Kamal Haasan also said that cinema has played a significant role in bringing people together.
Last Updated: 01.59 AM, May 29, 2022
The controversy over the imposition of Hindi over regional languages has raged for a long time, and cinema is no exception. The linguistic quarrel has now spilled over into movies. The increased box office success of South Asian films in Bollywood's heartland, Mumbai, and other non-southern regions has sparked passionate debates online and off. It seems like Bollywood's dominance as a reliable moneymaker, both domestically and internationally, has waned as a result of its recent box office numbers. It looks like the South market is now attempting to increase its share of the pie. The discussion is about South cinema's growing popularity becoming a threat to Hindi films' market share.
At a press conference in Mumbai, Kamal Haasan addressed the ongoing controversy. The veteran actor marked his presence in the city to promote his new flick, Vikram, which also stars Fahadh Faasil and Vijay Sethupathi.
As per the Times of India, Haasan remarked emphatically that films speak the global language. The film language is a distinct language in and of itself. India is a country that is both diverse and united. Many may disagree on various issues and speak different languages, but all proudly sing the national anthem. The actor said that even though none of the people in the south speak Bengali, they proudly sing the national song. That's the only Bengali they've ever heard of.
Haasan also said that we used to be princely states but the sensibility connected people, and we seem to have forgotten how tough it was to bring it all together. He shared that cinema has played a significant role in bringing people together. The only place where one doesn't check the caste or community of the man sitting next to them is at a movie theatre. They receive their tickets and get their entertainment. He believed that's how the country should be.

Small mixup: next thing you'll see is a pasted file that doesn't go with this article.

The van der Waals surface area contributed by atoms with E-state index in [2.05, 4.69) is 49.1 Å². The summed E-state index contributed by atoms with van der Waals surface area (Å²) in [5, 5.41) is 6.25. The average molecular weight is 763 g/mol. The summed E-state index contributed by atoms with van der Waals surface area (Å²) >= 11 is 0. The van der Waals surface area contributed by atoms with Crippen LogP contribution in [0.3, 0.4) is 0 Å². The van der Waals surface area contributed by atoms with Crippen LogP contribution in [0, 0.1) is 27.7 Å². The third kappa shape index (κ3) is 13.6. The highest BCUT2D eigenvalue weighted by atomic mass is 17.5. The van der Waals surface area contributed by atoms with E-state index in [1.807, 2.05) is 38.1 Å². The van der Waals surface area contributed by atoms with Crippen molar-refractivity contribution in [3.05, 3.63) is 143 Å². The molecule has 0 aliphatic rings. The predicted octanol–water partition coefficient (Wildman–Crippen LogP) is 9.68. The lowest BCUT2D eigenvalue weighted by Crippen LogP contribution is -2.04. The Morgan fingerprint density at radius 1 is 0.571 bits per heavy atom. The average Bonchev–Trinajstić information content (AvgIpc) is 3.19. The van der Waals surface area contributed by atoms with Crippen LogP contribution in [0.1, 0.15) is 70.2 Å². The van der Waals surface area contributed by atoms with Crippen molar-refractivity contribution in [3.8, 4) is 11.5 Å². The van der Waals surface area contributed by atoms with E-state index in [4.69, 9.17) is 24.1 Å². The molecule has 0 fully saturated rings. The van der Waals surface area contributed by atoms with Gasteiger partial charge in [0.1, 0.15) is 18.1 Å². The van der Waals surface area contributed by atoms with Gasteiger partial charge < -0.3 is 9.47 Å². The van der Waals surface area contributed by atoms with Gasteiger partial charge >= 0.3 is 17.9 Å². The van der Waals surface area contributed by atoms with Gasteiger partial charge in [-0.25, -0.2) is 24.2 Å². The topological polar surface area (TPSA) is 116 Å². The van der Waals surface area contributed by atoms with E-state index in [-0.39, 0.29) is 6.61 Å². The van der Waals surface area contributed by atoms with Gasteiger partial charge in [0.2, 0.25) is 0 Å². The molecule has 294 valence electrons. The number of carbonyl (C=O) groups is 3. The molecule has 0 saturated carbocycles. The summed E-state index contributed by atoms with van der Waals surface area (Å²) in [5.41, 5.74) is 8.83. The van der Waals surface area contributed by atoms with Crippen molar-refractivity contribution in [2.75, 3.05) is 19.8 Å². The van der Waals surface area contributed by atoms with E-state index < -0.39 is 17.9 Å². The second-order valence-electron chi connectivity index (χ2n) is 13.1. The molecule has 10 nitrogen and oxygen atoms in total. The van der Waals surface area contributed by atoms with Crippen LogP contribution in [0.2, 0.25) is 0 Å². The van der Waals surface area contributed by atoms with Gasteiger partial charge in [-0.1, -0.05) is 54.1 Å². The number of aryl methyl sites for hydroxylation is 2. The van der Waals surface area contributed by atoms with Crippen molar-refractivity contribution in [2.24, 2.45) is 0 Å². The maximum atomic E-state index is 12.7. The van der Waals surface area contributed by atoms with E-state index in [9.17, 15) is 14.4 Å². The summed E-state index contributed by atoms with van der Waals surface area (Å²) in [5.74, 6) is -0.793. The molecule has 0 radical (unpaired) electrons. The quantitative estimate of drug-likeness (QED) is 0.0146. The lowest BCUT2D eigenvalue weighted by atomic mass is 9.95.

Haasan added that when someone says "south ka film successful ho raha hai," they are referring to an Indian film rather than a Hollywood one. It makes no difference where in the country it is produced. Mughal-E-Azam and Sholay taught them how to make big movies.
The Vishwaroopam actor further stated that those budgets were so large that Tamil and Malayalam films couldn't compete. When Sholay was released, numerous Tamil filmmakers stated that they would never allow Hindi films to be released in their state because they could never produce something like that. They just happened to notice them, and Mughal-E-Azam required not only intelligence but also bravery, thus it took decades for the movie to be made.
Haasan concluded by saying that he has worked with the creators of Sholay in Sagar, and he never imagined he would be able to meet, let alone collaborate with them. They need to be able to communicate with one another and respect one another. It doesn't matter what language a film is in if you enjoy it, as films have no language.
Haasan made Hey Ram in two distinct languages, Hindi and Tamil while speaking of reaching out to a wider audience. There were no language differences because he penned the Tamil dialogues and Manohar Shyam Joshi wrote the Hindi dialogues. In the south, Hindi cinema still has a lot of room to flourish. The linguistic barrier is the reason this isn't happening, and they need to figure out how to overcome it and reach out. Hindi films are commonly seen in the South, despite the linguistic barrier. All of this politicization of language will occur, but artists and athletes will be the ones to shatter it.
For a Tamilian in Paramakudi, Tamil Nadu, where they don't know a single Hindi word but Tendulkar is the sole Marathi word they can speak, Sachin Tendulkar is a hero.
Vikram is slated for release on June 3, 2022.